Killing the music: Buskers ensnared by Russian protest laws
The first notes of a traditional Russian folk melody were drifting across central Moscow’s Manezhnaya Square when the police car pulled up.
Lyubov Startseva and Violetta Mikhaylova, award-winning students at St Petersburg’s Mussorgsky Music Academy, exchanged a worried glance over their instruments. They had been busking plenty of times back in St Petersburg without being bothered by the authorities.
Two policemen stepped out of the car and inspected their identity cards. The musicians were ordered into the vehicle. Their domra and gusli, ancient stringed instruments, went into the boot.
We did not have any gut feeling that something bad would happen to us in Moscow. We aren’t brawlers, we haven’t held any demonstration, none at all.”
“What have we done?” asked the young women, shocked.
“Article 20.2.2,” replied the policeman. “You can check it on the internet… Haven’t you seen what happens to street musicians in Moscow?”
At the capital’s Kitay-Gorod police station, Lyubov and Violetta discovered for themselves what the policeman meant. After spending three hours in custody with drunk men, they were charged with an administrative offence. They will now go on trial on 10 August, charged with a public order violation against “Organization of mass simultaneous gathering and (or) moving citizens in public places”.
If found guilty, they could be fined up to 20,000 roubles (US$300) or sentenced to 15 days’ detention. They told Amnesty International they do not plan to retain a lawyer since, as they see it, in Vladimir Putin’s Russia, being charged is in itself akin to an indication of guilt.
The public order offence they are being charged with was introduced in in June 2012, in the aftermath of large-scale protests against the parliamentary elections the previous winter.
Lawmakers from the ruling United Russia party were primarily concerned with outlawing unregulated ‘protest walks’ and all kind of political flash mobs. But the blanket definition of ‘simultaneous gathering’ paved the way for the law to be invoked against any everyday get-togethers, however impromptu or harmless. Street musicians and artists have subsequently become among the favourite targets for Moscow’s police to apply the law.
The unofficial campaign to clean Moscow’s streets of buskers began in summer 2014. Since then, dozens of artists were arrested, with repeat offenders facing a fine of 150.000 roubles (USD$2,250) and having their instruments confiscated as accessories to a crime.
“Muscovites noticed with horror how their main cultural street, Arbat, became deaf and blind,” Moskovskyi Komsomolets newspaper starkly stated last November. It was a departure from its normal stance of steering clear of criticism of the federal or local authorities.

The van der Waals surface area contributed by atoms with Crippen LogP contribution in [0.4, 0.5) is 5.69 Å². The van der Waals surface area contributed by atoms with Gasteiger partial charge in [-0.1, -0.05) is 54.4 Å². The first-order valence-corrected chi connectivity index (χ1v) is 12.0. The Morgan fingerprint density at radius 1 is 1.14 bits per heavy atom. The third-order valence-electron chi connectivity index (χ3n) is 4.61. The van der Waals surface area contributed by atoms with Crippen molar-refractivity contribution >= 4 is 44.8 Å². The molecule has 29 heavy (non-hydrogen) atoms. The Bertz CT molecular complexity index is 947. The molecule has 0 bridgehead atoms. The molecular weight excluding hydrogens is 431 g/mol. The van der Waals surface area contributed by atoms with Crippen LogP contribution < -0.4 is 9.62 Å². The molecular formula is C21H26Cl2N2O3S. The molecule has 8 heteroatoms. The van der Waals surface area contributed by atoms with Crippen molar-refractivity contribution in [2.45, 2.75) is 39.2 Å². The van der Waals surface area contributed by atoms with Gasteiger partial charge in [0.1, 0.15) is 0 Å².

Muscovites noticed with horror how their main cultural street, Arbat, became deaf and blind.
Moscow’s street performers reacted to this blow by organizing a protest: in June last year they taped over their mouths, wrapped their musical instruments and donation tins with tape, and tied their hands in symbolic defiance of their lack of freedom to perform. Their efforts were in vain. The city administration decided to designate 15 official sites for street performances and established a licensing procedure for artists.
Lyubov plays the gusli, a Russian type of psaltery, and Violetta is a skilled performer on the domra, a three-stringed lute. Both are in their early 20s, and they have already collected numerous awards, including on the international level. They are just the latest victims of this campaign even though for them, performing on the streets is much more a hobby than a way to earn a living.
The young musicians are far from feeling solidarity with those who had been arrested for this offence in the past.
“We did not have any gut feeling that something bad would happen to us in Moscow,” Lyubov told Amnesty International. “We aren’t brawlers, we haven’t held any demonstration in Moscow, none at all.”
“When we played [in St Petersburg], people stopped and observed. Many had never seen Russian folk instruments before. They thanked us.”
At their trial on 10 August, Ljubov and Violetta will find out how the Russian justice system intends to thank them for their performance. In the meantime, their instruments will remain in police custody.
This piece originally appeared in Newsweek.